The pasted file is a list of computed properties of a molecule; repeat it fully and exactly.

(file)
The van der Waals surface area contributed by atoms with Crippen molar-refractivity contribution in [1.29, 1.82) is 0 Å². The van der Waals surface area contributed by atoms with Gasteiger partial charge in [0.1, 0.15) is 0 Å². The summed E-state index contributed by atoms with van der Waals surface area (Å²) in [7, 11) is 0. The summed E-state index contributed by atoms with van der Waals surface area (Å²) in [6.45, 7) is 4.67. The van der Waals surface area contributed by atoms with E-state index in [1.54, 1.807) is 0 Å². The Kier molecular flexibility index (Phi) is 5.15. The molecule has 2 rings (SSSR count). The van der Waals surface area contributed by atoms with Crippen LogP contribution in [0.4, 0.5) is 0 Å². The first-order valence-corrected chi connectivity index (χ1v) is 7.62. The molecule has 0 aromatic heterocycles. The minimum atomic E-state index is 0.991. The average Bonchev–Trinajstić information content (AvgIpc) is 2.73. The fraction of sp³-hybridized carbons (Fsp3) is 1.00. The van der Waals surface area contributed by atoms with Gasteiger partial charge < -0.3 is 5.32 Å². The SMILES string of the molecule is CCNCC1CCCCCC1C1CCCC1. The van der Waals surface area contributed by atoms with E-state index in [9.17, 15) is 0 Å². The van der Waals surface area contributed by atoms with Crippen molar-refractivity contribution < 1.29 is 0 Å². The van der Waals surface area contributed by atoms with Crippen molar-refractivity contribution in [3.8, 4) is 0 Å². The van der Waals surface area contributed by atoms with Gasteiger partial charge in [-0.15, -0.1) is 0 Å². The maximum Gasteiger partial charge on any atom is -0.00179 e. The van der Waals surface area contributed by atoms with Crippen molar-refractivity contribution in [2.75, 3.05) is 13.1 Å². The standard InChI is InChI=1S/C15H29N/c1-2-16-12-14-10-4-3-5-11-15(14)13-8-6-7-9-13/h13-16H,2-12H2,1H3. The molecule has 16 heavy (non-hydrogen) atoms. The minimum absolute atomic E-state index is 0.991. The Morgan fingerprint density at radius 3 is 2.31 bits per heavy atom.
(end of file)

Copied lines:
The van der Waals surface area contributed by atoms with Crippen molar-refractivity contribution in [1.29, 1.82) is 0 Å². The van der Waals surface area contributed by atoms with Gasteiger partial charge in [0.1, 0.15) is 0 Å². The summed E-state index contributed by atoms with van der Waals surface area (Å²) in [7, 11) is 0. The summed E-state index contributed by atoms with van der Waals surface area (Å²) in [6.45, 7) is 4.67. The van der Waals surface area contributed by atoms with E-state index in [1.54, 1.807) is 0 Å². The Kier molecular flexibility index (Phi) is 5.15. The molecule has 2 rings (SSSR count). The van der Waals surface area contributed by atoms with Crippen LogP contribution in [0.4, 0.5) is 0 Å². The first-order valence-corrected chi connectivity index (χ1v) is 7.62. The molecule has 0 aromatic heterocycles. The minimum atomic E-state index is 0.991. The average Bonchev–Trinajstić information content (AvgIpc) is 2.73. The fraction of sp³-hybridized carbons (Fsp3) is 1.00. The van der Waals surface area contributed by atoms with Gasteiger partial charge < -0.3 is 5.32 Å². The SMILES string of the molecule is CCNCC1CCCCCC1C1CCCC1. The van der Waals surface area contributed by atoms with E-state index in [9.17, 15) is 0 Å². The van der Waals surface area contributed by atoms with Crippen molar-refractivity contribution < 1.29 is 0 Å². The van der Waals surface area contributed by atoms with Crippen molar-refractivity contribution in [3.8, 4) is 0 Å². The van der Waals surface area contributed by atoms with Gasteiger partial charge in [-0.15, -0.1) is 0 Å². The maximum Gasteiger partial charge on any atom is -0.00179 e. The van der Waals surface area contributed by atoms with Crippen molar-refractivity contribution in [2.75, 3.05) is 13.1 Å². The standard InChI is InChI=1S/C15H29N/c1-2-16-12-14-10-4-3-5-11-15(14)13-8-6-7-9-13/h13-16H,2-12H2,1H3. The molecule has 16 heavy (non-hydrogen) atoms. The minimum absolute atomic E-state index is 0.991. The Morgan fingerprint density at radius 3 is 2.31 bits per heavy atom.